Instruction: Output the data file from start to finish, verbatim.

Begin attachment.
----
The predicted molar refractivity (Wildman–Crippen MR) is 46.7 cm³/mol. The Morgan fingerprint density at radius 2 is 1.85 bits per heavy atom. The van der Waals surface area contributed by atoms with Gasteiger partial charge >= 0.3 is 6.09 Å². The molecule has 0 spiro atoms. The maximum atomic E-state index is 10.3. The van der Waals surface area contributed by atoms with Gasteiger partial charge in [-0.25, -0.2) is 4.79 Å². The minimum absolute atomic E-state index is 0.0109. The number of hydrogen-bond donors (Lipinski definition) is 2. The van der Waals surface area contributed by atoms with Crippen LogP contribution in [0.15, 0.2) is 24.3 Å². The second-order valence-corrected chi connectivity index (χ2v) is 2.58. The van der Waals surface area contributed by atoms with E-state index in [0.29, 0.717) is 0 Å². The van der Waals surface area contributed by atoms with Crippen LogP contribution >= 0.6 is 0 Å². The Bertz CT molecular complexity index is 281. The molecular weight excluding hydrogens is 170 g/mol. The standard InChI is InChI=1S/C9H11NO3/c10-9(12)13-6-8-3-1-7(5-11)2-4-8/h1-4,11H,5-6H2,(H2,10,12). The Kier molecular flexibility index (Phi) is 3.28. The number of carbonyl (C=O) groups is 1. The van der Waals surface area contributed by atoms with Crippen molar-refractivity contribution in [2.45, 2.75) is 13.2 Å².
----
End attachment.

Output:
The predicted molar refractivity (Wildman–Crippen MR) is 46.7 cm³/mol. The Morgan fingerprint density at radius 2 is 1.85 bits per heavy atom. The van der Waals surface area contributed by atoms with Gasteiger partial charge >= 0.3 is 6.09 Å². The molecule has 0 spiro atoms. The maximum atomic E-state index is 10.3. The van der Waals surface area contributed by atoms with Gasteiger partial charge in [-0.25, -0.2) is 4.79 Å². The minimum absolute atomic E-state index is 0.0109. The number of hydrogen-bond donors (Lipinski definition) is 2. The van der Waals surface area contributed by atoms with Crippen LogP contribution in [0.15, 0.2) is 24.3 Å². The second-order valence-corrected chi connectivity index (χ2v) is 2.58. The van der Waals surface area contributed by atoms with E-state index in [0.29, 0.717) is 0 Å². The van der Waals surface area contributed by atoms with Crippen LogP contribution >= 0.6 is 0 Å². The Bertz CT molecular complexity index is 281. The molecular weight excluding hydrogens is 170 g/mol. The standard InChI is InChI=1S/C9H11NO3/c10-9(12)13-6-8-3-1-7(5-11)2-4-8/h1-4,11H,5-6H2,(H2,10,12). The Kier molecular flexibility index (Phi) is 3.28. The number of carbonyl (C=O) groups is 1. The van der Waals surface area contributed by atoms with Crippen molar-refractivity contribution in [2.45, 2.75) is 13.2 Å².